By Andrew Garcia  |  Posted 2006-09-11 Print this article Print

Already among the most respected names in spyware defense, Webroot Software raises the bar with Spy Sweeper Enterprise 3.0. While the most advanced rootkit detection features still need improvements in breadth and stability, the overall detection features are nonetheless miles ahead of any other enterprise-grade product available today.

With Version 3.0, which was released in June, the SSE client agent now uses kernel-level drivers to peer deep within client operations. With this new architecture, SSE is able to conduct bare-metal disk scans, indexing disk contents while bypassing the Windows API and then comparing the results to what Windows sees to identify rootkits and any malicious payload contained within.

Click here to read Webroots State of Spyware report.
The new version brings SSE in line with Webroots consumer-oriented Spy Sweeper variants, which have previously featured technology a generation ahead of the enterprise editions.

With a 1,000-user license, SSE 3.0 costs an exceedingly affordable $11.99 per seat per year.

The root of the problem kweek labs tested sse 3.0 against a few sample rootkits downloaded from www.rootkit.com—including FU, FUto, AFX Rootkit 2005 and Hacker Defender—and we found surprisingly variable results.

When we used AFX Rootkit 2005 to mask the presence of both malicious and benign content on our test Windows 2000 Professional workstation, SSE 3.0 was able to detect and quarantine the hidden malicious payload. However, it did not inform us of the presence of the rootkit or notify us of the hidden benign files, nor could it tag the AFX executables. (We also tried this test using fully patched Windows XP Service Pack 2 clients, but they crashed whenever we tried to run AFX.)

F-Secures Blacklight rootkit detector, on the other hand, which is focused solely on finding—not removing—files and processes hidden by rootkits, clearly reported all files hidden in the AFX rootkit.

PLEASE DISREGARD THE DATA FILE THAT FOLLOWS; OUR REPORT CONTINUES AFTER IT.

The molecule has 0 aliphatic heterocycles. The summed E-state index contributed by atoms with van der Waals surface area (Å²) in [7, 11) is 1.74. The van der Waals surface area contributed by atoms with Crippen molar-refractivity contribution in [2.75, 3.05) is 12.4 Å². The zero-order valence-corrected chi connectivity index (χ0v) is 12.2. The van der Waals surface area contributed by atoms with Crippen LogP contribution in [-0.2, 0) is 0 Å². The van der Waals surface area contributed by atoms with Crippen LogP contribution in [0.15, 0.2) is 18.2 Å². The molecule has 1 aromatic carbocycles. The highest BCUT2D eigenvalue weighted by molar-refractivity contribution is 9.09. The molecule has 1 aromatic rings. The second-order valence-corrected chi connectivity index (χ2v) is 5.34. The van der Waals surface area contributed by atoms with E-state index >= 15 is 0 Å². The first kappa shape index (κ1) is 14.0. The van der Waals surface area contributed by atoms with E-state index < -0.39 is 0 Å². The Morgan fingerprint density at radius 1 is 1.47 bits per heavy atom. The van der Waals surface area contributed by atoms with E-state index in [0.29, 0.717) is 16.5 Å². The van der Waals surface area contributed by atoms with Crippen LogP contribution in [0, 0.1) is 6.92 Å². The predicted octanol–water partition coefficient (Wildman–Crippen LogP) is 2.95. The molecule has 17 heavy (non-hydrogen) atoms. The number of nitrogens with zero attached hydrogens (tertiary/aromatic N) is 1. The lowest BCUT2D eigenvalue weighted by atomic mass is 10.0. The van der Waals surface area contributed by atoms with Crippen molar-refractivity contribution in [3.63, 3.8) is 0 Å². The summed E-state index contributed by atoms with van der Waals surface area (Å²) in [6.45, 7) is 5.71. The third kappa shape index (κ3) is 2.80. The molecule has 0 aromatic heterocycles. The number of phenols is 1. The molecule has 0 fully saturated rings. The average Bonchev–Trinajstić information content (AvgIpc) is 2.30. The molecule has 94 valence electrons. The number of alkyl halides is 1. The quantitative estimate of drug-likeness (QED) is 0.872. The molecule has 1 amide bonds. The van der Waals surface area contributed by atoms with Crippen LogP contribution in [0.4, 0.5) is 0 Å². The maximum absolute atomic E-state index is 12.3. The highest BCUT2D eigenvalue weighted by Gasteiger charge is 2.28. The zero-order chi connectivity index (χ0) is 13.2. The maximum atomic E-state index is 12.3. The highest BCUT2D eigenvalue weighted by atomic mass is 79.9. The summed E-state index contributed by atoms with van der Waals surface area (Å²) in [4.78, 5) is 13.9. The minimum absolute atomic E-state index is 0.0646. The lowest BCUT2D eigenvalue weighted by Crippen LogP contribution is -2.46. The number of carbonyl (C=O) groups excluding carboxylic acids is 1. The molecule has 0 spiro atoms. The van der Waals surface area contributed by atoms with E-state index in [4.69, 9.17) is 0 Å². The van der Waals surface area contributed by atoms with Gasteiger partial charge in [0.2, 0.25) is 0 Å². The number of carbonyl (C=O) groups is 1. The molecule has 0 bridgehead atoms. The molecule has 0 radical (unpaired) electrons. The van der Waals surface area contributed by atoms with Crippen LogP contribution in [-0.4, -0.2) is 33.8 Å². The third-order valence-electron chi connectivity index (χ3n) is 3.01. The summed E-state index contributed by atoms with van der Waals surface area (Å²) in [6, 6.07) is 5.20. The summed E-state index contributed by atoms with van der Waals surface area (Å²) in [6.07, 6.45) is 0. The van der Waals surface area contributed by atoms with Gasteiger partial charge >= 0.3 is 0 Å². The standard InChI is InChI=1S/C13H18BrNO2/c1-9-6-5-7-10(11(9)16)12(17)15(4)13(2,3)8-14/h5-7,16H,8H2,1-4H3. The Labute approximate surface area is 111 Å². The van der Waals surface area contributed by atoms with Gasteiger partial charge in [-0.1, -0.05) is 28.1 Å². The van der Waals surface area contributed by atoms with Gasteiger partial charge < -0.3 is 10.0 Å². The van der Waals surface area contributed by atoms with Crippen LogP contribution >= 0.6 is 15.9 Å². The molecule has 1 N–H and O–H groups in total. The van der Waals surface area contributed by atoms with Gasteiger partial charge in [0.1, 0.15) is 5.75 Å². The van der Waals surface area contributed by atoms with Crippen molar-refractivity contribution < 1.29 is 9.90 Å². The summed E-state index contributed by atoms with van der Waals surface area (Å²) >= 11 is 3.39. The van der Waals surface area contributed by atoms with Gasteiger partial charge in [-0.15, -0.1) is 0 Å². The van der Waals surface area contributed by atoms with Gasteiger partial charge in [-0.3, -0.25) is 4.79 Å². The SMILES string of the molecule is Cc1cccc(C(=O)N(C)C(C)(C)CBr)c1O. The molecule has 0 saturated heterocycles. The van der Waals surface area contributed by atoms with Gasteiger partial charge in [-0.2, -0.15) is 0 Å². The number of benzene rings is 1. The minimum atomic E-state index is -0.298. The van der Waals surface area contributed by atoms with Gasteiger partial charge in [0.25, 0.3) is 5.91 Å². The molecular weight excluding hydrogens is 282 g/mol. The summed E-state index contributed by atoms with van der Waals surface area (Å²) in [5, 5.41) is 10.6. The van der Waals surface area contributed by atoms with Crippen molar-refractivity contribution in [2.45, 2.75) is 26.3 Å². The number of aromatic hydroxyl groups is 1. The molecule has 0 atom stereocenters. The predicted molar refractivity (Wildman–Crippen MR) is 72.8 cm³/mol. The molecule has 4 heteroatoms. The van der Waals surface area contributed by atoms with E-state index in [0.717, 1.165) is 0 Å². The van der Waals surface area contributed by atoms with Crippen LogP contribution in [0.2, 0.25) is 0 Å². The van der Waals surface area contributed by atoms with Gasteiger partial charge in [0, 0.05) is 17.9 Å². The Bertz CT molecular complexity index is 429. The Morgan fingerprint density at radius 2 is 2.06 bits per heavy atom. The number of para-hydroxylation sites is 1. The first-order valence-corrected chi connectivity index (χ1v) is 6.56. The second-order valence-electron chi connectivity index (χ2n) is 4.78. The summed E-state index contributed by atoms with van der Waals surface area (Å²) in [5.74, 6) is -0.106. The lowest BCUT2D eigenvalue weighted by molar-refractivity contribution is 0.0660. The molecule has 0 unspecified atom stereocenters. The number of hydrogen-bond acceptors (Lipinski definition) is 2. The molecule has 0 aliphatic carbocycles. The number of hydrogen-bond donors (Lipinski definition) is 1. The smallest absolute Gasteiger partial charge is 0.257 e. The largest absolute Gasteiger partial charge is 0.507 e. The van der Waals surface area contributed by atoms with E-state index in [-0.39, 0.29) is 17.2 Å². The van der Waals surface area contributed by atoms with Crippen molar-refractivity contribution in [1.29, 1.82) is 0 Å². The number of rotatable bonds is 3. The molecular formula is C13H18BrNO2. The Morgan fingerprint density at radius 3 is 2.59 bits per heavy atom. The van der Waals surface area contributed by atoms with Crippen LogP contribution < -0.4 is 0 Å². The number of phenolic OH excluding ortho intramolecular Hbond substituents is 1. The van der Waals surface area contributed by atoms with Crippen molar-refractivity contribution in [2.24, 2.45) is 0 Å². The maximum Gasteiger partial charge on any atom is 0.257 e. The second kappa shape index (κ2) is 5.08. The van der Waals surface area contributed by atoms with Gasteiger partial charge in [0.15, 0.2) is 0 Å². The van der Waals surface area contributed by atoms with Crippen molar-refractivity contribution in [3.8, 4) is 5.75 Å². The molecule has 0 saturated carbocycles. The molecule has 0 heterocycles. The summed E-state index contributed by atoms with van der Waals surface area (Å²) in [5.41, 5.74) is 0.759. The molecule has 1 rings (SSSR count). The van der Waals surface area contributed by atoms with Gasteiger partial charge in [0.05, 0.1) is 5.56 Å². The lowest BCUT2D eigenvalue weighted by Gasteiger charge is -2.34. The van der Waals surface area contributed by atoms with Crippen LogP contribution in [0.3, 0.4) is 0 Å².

We also tested SSE 3.0 by using the FU and FUto rootkits to hide low-priority malicious processes.

SSE 3.0 detected and quarantined the parts of FU deemed dangerous, but our Windows XP Pro test system crashed whenever we tried to remove the offending process (in this case, zango.exe).

However, because of the client agents direct access to the disk, SSE 3.0 is able to tag files and registry keys and delete them securely the next time Windows is booted. So, despite the crash, the files and processes were removed when the system was restored after the crash.

SSE 3.0 did not, however, identify FUtos files or the payload hidden within. Webroot officials said FUto was not detected because the rootkit would not match Webroots SSE signature until we recompiled the FUto code found on www.rootkit.com. While we understand that an advanced hacker would modify a known rootkit to fit his or her nefarious needs, it seems negligent that Webroot would design its signature detection to miss the lowest of the hanging fruit—the precompiled executable included in the sample rootkit download.

During tests, SSE 3.0 performed client scans significantly faster than previous versions of SSE did (often completing scans of our uninfected hosts within 5 minutes).

Administrators should be aware that the direct disk scanning needed to perform rootkit detection will add to the amount of time it takes to perform a scan. However, we were pleased to find that we could throttle CPU usage separately for disk and memory scans, thereby limiting the impact a scan would have on a system in use.

New detections for Browser Helper Objects and ActiveX controls are included with Version 3.0 of SSE, as well as a bidirectional firewall to block communications with known malware sites and memory sandboxing to help scan compressed files before exposing them to the operating system proper.

We could control all these features centrally, applying them as part of the default scan behavior or specifying them to groups we defined within our organization. We also could dictate the users ability to interact with the client agent: We could completely hide the agent, or we could allow users to make limited or wholesale policy changes. Again, these controls could be dictated to groups we defined in the console.

Next Page: Management and architecture

Andrew cut his teeth as a systems administrator at the University of California, learning the ins and outs of server migration, Windows desktop management, Unix and Novell administration. After a tour of duty as a team leader for PC Magazine's Labs, Andrew turned to system integration - providing network, server, and desktop consulting services for small businesses throughout the Bay Area. With eWEEK Labs since 2003, Andrew concentrates on wireless networking technologies while moonlighting with Microsoft Windows, mobile devices and management, and unified communications. He produces product reviews, technology analysis and opinion pieces for eWEEK.com, eWEEK magazine, and the Labs' Release Notes blog. Follow Andrew on Twitter at andrewrgarcia, or reach him by email at agarcia@eweek.com.

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